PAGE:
This is a dark and atmospheric read, and even in the lightest of moments there is an underlying melancholy, the kind I associate with this series. Ash maybe didn’t come across as tortured this time around, perhaps the passage of time affecting my memory as much as his attitude, but there is a definite sense of resignation to him as well as an overwhelming sense of fatherly protection towards Alice. Tension seeps through from every page and that sense of threat, of danger being never too far away from our protagonist, sometimes very obvious and played out with blow by blow clarity on the page, sometimes less so, just that prickly skin feeling that something bad is about to occur. But Stuart MacBride has balanced it perfectly, managing to take readers right to the edge of the seat with the drama that unfolds.
I did work out a few of the twists in the tale along the way, and perhaps that is just because I read so much crime fiction that I just kind of expected it. But it didn’t spoil my enjoyment of the story, or stop me from wanting to see just how Ash would ensure that the killer was caught or at the very least received their dues. And it was a rather fitting ending to be fair, quite dramatic and right down to the wire, but very apt. It must be painful to live in Ash Henderson’s world and if you are thinking that Stuart MacBride may have been. a little easier on him with his advancing years, you’d be wrong. It is more a case of how much he can take than how much can you expect to be doled out.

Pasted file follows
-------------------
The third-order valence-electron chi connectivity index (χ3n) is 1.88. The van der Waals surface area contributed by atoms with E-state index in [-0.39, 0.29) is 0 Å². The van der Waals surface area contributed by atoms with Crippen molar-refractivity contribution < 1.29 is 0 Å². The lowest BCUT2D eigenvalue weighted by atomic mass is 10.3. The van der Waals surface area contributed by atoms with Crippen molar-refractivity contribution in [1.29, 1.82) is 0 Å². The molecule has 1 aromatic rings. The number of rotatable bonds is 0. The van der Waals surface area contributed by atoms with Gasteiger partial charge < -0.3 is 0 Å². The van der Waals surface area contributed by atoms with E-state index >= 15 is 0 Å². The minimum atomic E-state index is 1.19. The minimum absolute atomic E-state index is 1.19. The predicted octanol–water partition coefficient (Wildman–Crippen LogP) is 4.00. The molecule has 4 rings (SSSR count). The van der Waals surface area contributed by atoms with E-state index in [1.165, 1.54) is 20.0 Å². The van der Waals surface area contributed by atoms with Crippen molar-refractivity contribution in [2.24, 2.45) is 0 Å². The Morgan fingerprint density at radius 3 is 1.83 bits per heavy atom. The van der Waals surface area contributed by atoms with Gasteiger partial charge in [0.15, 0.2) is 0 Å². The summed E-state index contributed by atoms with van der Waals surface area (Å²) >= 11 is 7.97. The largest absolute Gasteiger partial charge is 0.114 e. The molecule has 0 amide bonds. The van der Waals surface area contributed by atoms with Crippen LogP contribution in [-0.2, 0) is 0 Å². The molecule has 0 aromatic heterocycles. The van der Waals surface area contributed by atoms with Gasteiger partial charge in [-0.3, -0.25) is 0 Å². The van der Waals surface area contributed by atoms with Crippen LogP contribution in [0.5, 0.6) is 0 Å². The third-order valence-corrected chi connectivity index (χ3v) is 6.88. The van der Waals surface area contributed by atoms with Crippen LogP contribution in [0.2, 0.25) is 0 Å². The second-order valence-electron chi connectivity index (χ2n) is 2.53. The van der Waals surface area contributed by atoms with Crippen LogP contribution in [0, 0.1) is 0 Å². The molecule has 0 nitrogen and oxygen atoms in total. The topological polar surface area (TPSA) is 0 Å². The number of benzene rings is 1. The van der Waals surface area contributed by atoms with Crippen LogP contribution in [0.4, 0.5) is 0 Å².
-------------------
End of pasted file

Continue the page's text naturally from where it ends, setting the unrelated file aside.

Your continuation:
Full of the trademark grim humour and the kind of dark scenes from a classic Henderson/Logan novel, I think fans of the author will love it. There was only one element for me which went awry and that was with Alice. She is a troubled soul, and that shows through in her actions and behaviours throughout the story. There were just a few too many moments of eccentricity for me and it did start to grate after a while. There are reasons for her behaviour which become clearer as you read on, but her behaviour at times reaches almost mania stage and if I say that she seems to pick up the mantle from Shifty, you’ll know what I mean. It just felt a bit too much at times, but not enough to detract from my overall enjoyment of the book. It was good being back in Ash’s world and I hope it’s not too long before we venture back there again.
About the Author
Stuart MacBride was born in Dumbarton near Glasgow but grew up in Aberdeen. He is the number one bestselling author of several novels featuring DS Logan McRae. He has been shortlisted for the Theakston’s Old Peculier Crime Novel of the Year Award twice. Stuart won the 2007 CWA Dagger in the Library, awarded for a body of work, and was named Best Breakthrough Author at the 2008 ITV Crime Thriller Awards.